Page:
Author : James Reinebold
Filbert swished his mop over the steel floor. A Whisko 5000 beauty: everything you could want in a cleaning device complete with neural net dirt processors, scent ejectors, and partial sentience. He twirled it over the sizzling fluids like a ballroom dancer. Krystal K. would be arriving soon and the administrator wanted everything to be perfect.
Along the way back to his supply closet Filbert picked up a Butterfinger wrapper and an empty can of Grapico (official sponsors of the International Mars Colony) and tossed them in a tube leading towards the incinerator. Scientists carrying shrieking laboratory rodents and engineers with wrenches bustled past him as he walked.
He set a Trash Buddy loose, gave it priorities (1. Clean all major hallways. 2. Clean VIP dormitory. 3. Clean the kitchen areas.), and hoped it would get something done. It bumped into the wall a few times before making it out of the closet.
The observatory was empty. Filbert kept his head down low and scrubbed. He whistled and whooshed the mop back and forth while periodically examining the shine. In his head he laboriously did the math a Trash Buddy could do in a picosecond: estimating the glare and lemon concentration levels. He arranged cups and emptied the trash bins into the incinerator. He wiped the glass clean of smudges and coffee stains.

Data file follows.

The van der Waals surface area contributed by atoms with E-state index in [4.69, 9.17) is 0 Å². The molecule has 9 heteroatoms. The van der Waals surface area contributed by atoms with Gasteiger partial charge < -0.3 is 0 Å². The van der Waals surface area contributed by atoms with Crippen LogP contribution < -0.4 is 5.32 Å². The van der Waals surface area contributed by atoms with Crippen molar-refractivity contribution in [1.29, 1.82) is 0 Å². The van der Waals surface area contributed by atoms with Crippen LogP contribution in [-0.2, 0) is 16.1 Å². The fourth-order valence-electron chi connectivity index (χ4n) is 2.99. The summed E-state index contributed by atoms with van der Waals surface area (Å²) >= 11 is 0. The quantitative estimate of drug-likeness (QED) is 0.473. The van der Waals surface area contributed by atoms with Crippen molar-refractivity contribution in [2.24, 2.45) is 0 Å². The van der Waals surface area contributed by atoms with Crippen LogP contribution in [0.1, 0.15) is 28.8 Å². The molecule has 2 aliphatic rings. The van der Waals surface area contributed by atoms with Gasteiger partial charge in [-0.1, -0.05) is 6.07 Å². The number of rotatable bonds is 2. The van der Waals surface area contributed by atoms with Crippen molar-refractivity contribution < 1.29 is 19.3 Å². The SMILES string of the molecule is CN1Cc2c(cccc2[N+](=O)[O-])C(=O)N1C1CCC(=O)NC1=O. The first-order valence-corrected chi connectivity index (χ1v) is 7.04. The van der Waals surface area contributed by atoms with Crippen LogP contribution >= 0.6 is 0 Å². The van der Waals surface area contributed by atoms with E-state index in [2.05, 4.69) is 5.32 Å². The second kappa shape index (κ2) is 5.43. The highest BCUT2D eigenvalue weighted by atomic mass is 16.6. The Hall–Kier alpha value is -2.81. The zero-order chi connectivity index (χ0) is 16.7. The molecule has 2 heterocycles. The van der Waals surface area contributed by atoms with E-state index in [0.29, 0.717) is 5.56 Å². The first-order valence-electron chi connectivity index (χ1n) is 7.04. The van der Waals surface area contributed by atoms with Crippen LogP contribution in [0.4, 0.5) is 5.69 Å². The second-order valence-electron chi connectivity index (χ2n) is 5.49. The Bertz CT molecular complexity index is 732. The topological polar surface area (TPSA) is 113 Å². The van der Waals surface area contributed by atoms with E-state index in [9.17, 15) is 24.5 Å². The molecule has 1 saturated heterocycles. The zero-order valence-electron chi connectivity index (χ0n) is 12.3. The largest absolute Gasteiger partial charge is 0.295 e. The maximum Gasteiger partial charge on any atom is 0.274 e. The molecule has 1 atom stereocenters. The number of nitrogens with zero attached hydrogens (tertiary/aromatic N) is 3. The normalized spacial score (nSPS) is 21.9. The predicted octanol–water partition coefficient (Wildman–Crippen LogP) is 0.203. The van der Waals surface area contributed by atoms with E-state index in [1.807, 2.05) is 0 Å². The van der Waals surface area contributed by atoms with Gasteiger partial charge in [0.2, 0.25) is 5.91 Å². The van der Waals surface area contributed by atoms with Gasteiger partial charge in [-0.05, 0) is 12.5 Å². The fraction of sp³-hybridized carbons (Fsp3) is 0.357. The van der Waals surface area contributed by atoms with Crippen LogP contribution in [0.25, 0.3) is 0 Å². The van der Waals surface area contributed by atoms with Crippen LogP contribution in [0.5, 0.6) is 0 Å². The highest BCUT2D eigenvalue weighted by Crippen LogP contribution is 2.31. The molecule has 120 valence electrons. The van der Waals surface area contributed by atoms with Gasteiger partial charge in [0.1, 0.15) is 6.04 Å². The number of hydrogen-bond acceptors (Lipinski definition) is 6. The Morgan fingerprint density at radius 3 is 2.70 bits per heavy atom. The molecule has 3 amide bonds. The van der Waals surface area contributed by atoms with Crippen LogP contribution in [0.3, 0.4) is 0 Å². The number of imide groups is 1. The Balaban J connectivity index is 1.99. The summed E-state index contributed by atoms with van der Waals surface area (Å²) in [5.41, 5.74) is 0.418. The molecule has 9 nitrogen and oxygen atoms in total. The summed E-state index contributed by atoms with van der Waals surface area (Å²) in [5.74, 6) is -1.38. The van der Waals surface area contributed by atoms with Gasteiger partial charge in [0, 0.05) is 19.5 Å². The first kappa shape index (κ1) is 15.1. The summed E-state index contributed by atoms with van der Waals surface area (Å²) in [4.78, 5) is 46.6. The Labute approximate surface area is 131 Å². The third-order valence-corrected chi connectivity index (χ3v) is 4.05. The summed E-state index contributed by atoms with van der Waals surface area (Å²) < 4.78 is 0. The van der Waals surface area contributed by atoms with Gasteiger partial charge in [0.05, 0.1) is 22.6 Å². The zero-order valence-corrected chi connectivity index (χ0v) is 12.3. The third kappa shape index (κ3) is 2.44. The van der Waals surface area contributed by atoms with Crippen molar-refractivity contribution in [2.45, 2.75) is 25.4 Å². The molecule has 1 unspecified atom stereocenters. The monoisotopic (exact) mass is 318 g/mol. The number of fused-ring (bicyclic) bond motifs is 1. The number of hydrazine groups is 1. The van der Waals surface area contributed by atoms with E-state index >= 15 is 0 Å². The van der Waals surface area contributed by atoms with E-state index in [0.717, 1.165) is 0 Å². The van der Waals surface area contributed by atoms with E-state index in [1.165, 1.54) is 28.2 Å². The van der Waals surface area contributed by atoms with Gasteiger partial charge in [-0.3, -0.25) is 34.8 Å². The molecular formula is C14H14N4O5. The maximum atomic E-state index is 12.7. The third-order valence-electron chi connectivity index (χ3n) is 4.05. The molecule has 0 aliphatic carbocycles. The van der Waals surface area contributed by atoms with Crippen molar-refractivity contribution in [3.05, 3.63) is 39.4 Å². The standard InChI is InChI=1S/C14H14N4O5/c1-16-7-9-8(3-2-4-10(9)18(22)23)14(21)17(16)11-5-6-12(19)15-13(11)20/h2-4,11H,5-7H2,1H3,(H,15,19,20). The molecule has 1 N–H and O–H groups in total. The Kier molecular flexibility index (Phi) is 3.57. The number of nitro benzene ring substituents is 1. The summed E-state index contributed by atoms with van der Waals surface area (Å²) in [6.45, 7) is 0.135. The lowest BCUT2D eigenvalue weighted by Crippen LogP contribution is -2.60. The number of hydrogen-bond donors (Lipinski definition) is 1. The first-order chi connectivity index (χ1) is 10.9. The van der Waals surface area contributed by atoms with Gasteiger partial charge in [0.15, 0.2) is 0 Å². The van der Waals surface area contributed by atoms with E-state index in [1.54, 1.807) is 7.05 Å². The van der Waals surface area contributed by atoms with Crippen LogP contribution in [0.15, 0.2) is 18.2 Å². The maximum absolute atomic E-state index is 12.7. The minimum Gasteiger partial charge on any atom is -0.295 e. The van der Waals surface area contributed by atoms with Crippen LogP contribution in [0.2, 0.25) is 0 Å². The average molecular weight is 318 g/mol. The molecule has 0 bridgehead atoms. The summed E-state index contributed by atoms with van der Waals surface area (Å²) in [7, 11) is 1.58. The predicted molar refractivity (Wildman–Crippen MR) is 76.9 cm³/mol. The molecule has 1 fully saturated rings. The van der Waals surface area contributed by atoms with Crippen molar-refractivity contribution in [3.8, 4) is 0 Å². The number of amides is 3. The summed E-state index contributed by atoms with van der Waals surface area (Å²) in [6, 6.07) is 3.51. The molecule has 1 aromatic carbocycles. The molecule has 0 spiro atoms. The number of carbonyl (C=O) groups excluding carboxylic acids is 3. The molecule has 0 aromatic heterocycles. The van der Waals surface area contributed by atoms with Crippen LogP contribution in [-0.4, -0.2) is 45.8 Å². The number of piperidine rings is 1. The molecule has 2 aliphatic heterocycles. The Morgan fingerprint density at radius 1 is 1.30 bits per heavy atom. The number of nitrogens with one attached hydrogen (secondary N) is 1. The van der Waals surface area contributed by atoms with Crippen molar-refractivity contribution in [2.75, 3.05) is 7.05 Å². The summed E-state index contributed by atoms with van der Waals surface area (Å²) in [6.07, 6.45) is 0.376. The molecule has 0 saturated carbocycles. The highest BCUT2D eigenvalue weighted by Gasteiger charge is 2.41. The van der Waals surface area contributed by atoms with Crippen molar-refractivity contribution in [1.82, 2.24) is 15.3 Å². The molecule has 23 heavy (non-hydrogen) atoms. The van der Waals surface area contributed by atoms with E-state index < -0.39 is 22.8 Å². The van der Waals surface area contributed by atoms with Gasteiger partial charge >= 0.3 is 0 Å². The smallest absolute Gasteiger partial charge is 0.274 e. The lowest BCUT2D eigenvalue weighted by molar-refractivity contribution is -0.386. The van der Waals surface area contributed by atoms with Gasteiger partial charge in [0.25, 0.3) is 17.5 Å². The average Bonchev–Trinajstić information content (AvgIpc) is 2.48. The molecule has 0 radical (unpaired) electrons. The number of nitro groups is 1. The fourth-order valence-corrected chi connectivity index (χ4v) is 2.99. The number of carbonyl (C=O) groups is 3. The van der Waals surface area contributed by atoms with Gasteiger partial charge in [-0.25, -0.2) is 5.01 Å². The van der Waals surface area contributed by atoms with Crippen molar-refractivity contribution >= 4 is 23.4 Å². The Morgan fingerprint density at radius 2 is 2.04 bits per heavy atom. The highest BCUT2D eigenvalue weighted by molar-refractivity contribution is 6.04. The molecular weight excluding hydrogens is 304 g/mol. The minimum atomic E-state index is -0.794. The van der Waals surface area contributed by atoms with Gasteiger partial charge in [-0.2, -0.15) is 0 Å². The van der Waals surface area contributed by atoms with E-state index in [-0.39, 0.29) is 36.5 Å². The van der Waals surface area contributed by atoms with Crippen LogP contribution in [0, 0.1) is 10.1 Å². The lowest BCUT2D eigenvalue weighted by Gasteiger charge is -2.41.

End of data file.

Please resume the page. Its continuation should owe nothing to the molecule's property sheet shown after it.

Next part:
After he finished, he paused for a moment to look through the glass up at the stars. Millions of them, brilliant points of light shining down through the Windex scuffed windows and radiation filters. A pale dot for Earth, a couple of glaring white circles for the other planets.
He thought that maybe all the work was worth it.
The Trash Buddy reported a successful cleansing of the VIP dorms and kitchen. Main hallways scrubbed using 50% cleaning solution, 50% recycled water. Lemon scent added at regular intervals. Heading to rendezvous.
Filbert acknowledged and flipped a circuit that gave tiny shocks of pleasurable energy to the Trash Buddy to thank it for its service.
At that moment the intercom buzzed.
“Attention: all staff. This is a reminder that today will be the long awaited visit from electromegapop artist Krystal K. She will be arriving in moments, so please be on your best behavior. I can’t stress enough to you the benefits good press has for research like ours.”
The crew emerged from their laboratories and ran towards the shuttle port. The administrator played the first few tracks of Krystal’s latest hit (Galactomusik) over the loudspeakers.
Filbert sighed and leaned against a railing. The Trash Buddy beeped rapidly and propped up next to his shoe. No one said anything about the shiny floors or fresh lemony scent. Nobody had to.
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